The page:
Neil Woodford: Brexit arguments are ‘bogus’
Neil Woodford, the closely-watched and widely-held UK fund manager, has dismissed sensationalist claims on both sides of the argument over whether or not the UK should leave the European Union, saying it will make little difference to the economy which way the British public votes.
Invesco’s former head of UK equities, who left the firm in 2014 to set up his own eponymous investment house, says, in a new video on his website, that strongly-held arguments on both sides are “bogus”.
“I think it’s really hard to see any significant credibility in an argument to stay or to leave constructed around economics,” he says, adding: “If we stay or if we leave, the fundamentals of the economy will be relatively unmoved.”
He concedes that a ‘Brexit’ could push the value of the pound down in the short-term, but notes that this could have a “stimulative” effect on the economy, particularly for the UK manufacturing industry, which he said “needs all the help it can get”.
Woodford Investment Management’s portfolio strategy, he adds, has not been affected by the Brexit debate.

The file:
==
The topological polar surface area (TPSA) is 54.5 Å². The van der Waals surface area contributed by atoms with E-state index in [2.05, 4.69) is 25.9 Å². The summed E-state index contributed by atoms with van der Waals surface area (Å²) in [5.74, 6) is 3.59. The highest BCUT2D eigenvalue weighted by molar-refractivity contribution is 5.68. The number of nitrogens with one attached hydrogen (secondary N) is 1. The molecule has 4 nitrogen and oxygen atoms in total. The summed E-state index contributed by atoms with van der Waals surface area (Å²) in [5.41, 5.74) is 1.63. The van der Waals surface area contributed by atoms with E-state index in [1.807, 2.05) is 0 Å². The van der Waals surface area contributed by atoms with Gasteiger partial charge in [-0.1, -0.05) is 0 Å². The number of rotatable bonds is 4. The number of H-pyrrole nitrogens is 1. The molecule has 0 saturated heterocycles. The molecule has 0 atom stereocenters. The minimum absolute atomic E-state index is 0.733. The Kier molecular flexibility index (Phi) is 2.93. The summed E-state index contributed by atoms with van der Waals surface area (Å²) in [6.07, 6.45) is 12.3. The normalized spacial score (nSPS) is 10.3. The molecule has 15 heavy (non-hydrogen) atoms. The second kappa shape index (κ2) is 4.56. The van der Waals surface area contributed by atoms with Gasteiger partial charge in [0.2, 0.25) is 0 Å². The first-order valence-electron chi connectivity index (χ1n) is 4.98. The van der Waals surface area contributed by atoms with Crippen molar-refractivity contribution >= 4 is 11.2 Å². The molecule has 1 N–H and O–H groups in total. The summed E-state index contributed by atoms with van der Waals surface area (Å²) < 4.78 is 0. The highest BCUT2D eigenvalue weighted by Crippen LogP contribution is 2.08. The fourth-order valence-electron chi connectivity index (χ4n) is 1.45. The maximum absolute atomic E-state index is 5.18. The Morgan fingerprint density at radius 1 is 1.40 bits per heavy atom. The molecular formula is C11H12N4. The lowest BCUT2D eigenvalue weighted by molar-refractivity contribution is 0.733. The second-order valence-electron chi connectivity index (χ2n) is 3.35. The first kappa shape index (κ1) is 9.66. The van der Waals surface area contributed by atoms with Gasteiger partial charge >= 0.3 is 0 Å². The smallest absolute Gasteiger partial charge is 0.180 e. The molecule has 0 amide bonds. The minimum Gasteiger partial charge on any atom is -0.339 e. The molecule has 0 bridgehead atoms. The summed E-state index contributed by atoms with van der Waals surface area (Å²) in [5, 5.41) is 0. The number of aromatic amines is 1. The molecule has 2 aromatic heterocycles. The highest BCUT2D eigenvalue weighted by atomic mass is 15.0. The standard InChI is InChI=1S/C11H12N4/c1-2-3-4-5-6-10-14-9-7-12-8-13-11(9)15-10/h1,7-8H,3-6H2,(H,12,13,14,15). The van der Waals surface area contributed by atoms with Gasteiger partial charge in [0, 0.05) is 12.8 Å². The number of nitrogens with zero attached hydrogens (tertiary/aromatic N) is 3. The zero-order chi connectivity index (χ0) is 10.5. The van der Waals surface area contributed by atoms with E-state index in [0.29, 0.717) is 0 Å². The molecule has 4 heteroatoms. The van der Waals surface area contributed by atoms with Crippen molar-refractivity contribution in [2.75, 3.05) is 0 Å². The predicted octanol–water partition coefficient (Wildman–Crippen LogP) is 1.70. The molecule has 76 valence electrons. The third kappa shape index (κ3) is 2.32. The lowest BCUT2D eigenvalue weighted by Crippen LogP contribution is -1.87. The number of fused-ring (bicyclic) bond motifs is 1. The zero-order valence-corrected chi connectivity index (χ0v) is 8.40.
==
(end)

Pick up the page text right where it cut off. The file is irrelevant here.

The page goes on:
Woodford’s comments come on the back of a report commissioned by his house and carried out by Capital Economics, entitled The Economic Impact of Brexit. Woodford’s comments broadly reflect the report’s findings.
In its section on financial services, the report says the sector had “more to lose” from a Brexit than most other sectors of the economy, but adds that “it would not spell disaster”.
“The City’s competitive advantage is founded on more than just unfettered access to the single market. A European Union exit would enable the United Kingdom to broker trade deals with emerging markets that could pay dividends for the financial services sector in the long run.”
Woodford’s comments come as British prime minister David Cameron attempts to reach a deal with fellow European leaders over the terms of the UK’s membership of the EU. If he succeeds in getting the changes he wants, he is expected to call a referendum for the middle of the year.
Watch Neil Woodford talking about Brexit, below.